Tuesday, April 26, 2011

Report: Chicken & Stars 2011

Our second annual Chicken & Stars tour is a wrap!

On Friday, ten participants gathered at Sandhills Motel in Mullen, then headed off to Cattleman's Restaurant in Seneca for a great meal. Dr. Paul Johnsgard gave a wonderful presentation on the greater prairie chicken.

During dinner, I took frequent peaks at the sky, wondering if we would see many -- or any -- stars that night. Forecasts earlier that week had not sounded promising. But the clouds did indeed part; in fact, the sky was almost perfectly clear by observing time! The stars were magnificent, with the zodiacal light (the "false dawn" created by dust in the plane of the Solar System scattering sunlight) easily visible in the west. I know a couple of us would have stayed out longer, but a cold wind and the excitement of prairie chickens next morning was too much to handle.

Created through sunlight-scattering dust,
the zodiacal light is visible only from dark locations

Early Saturday morning, we stumbled out to the bus that would take us to the prairie chicken booming ground. Here the males inflate their air sacs, stamp their feet, and defend their territory against other males -- all efforts to attract hens with which to mate. At least four hens visited, putting the boys into a frenzy. We saw several attempted matings -- attempted because every time a male would try to mate, he would be knocked off the female by other males. (Perhaps this is why the hens refused to leave, which they normally do after fertilization.) Eventually the chickens outlasted us, as that wind had put a big chill on just about every participant. But what a show!

Male prairie chickens battle for territory

After a hearty breakfast at a local coffee shop, a few folks had to head back home for Easter, while others explored the area. Four of us drove towards Valentine National Wildlife Refuge, viewing ducks, geese, cormorants, pelicans, teal, shrikes and many other birds. (And we can tell you which road NOT to take through the refuge!)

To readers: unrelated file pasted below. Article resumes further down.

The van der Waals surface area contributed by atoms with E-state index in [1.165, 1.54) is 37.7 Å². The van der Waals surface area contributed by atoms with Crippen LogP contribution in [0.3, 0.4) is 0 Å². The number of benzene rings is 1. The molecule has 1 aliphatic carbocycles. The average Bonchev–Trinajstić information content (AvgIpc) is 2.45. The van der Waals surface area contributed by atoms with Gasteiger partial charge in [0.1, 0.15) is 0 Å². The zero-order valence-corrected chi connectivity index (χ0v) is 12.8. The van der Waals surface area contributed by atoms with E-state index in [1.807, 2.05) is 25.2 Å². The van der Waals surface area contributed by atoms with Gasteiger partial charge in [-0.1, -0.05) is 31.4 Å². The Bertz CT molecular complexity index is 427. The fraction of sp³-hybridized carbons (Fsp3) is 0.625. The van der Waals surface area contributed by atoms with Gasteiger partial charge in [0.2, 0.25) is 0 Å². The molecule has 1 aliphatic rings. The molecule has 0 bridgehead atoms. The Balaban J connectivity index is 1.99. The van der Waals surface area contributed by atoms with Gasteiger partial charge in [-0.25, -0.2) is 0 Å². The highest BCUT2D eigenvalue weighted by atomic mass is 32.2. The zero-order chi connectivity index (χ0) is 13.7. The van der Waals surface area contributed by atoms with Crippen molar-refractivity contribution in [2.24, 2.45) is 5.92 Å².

Cinnamon teal

Following dinner Saturday night, the remaining participants hopped on the bus Easter morning to witness the mating ritual of the sharptail grouse -- similar in purpose to the prairie chicken, but much different in form. On this cold and drizzly morning, no sharptail hens appeared on the dancing grounds; as a result, the male sharptails were not as active as they can be. Even so, it was a fine display.

Male sharptail grouse displaying

With minds full of memories and storage cards loaded with images, those who had remained for the sharptails headed home.

The nature center extends a big Thank You to those who took the trip. Special thanks go out to Mitch and Patti Glidden of Sandhills Motel for their wonderful hospitality, and Dr. Paul Johnsgard for his company and vast knowledge of grassland grouse.

Mitch Glidden

Dr. Paul Johnsgard

Next year's Chicken & Stars tour is scheduled for the weekend of April 14. Mark your calendars!

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